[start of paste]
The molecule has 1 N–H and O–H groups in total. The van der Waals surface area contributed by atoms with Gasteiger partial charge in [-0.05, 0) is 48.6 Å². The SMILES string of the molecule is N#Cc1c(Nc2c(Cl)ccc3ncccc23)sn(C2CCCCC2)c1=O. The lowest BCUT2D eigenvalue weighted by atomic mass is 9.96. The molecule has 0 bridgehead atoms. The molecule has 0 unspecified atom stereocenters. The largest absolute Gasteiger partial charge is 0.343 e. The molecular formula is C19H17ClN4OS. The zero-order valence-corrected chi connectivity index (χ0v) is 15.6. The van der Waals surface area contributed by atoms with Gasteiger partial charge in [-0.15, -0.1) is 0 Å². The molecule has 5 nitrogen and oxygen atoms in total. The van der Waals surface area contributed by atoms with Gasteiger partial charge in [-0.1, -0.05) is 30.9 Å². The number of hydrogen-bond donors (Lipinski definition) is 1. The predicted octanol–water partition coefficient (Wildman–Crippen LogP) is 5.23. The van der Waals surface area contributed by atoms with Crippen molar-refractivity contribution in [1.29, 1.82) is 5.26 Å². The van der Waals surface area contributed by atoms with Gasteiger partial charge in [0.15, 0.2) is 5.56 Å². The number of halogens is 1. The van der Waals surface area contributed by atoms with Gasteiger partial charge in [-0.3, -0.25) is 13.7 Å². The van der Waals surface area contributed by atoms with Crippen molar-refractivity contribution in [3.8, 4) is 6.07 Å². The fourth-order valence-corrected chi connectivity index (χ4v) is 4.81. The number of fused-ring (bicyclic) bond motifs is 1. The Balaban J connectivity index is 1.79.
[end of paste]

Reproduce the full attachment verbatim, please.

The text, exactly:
The molecule has 1 N–H and O–H groups in total. The van der Waals surface area contributed by atoms with Gasteiger partial charge in [-0.05, 0) is 48.6 Å². The SMILES string of the molecule is N#Cc1c(Nc2c(Cl)ccc3ncccc23)sn(C2CCCCC2)c1=O. The lowest BCUT2D eigenvalue weighted by atomic mass is 9.96. The molecule has 0 bridgehead atoms. The molecule has 0 unspecified atom stereocenters. The largest absolute Gasteiger partial charge is 0.343 e. The molecular formula is C19H17ClN4OS. The zero-order valence-corrected chi connectivity index (χ0v) is 15.6. The van der Waals surface area contributed by atoms with Gasteiger partial charge in [-0.15, -0.1) is 0 Å². The molecule has 5 nitrogen and oxygen atoms in total. The van der Waals surface area contributed by atoms with Gasteiger partial charge in [-0.1, -0.05) is 30.9 Å². The number of hydrogen-bond donors (Lipinski definition) is 1. The predicted octanol–water partition coefficient (Wildman–Crippen LogP) is 5.23. The van der Waals surface area contributed by atoms with Crippen molar-refractivity contribution in [1.29, 1.82) is 5.26 Å². The van der Waals surface area contributed by atoms with Gasteiger partial charge in [0.15, 0.2) is 5.56 Å². The number of halogens is 1. The van der Waals surface area contributed by atoms with Gasteiger partial charge in [-0.3, -0.25) is 13.7 Å². The van der Waals surface area contributed by atoms with Crippen molar-refractivity contribution in [3.8, 4) is 6.07 Å². The fourth-order valence-corrected chi connectivity index (χ4v) is 4.81. The number of fused-ring (bicyclic) bond motifs is 1. The Balaban J connectivity index is 1.79.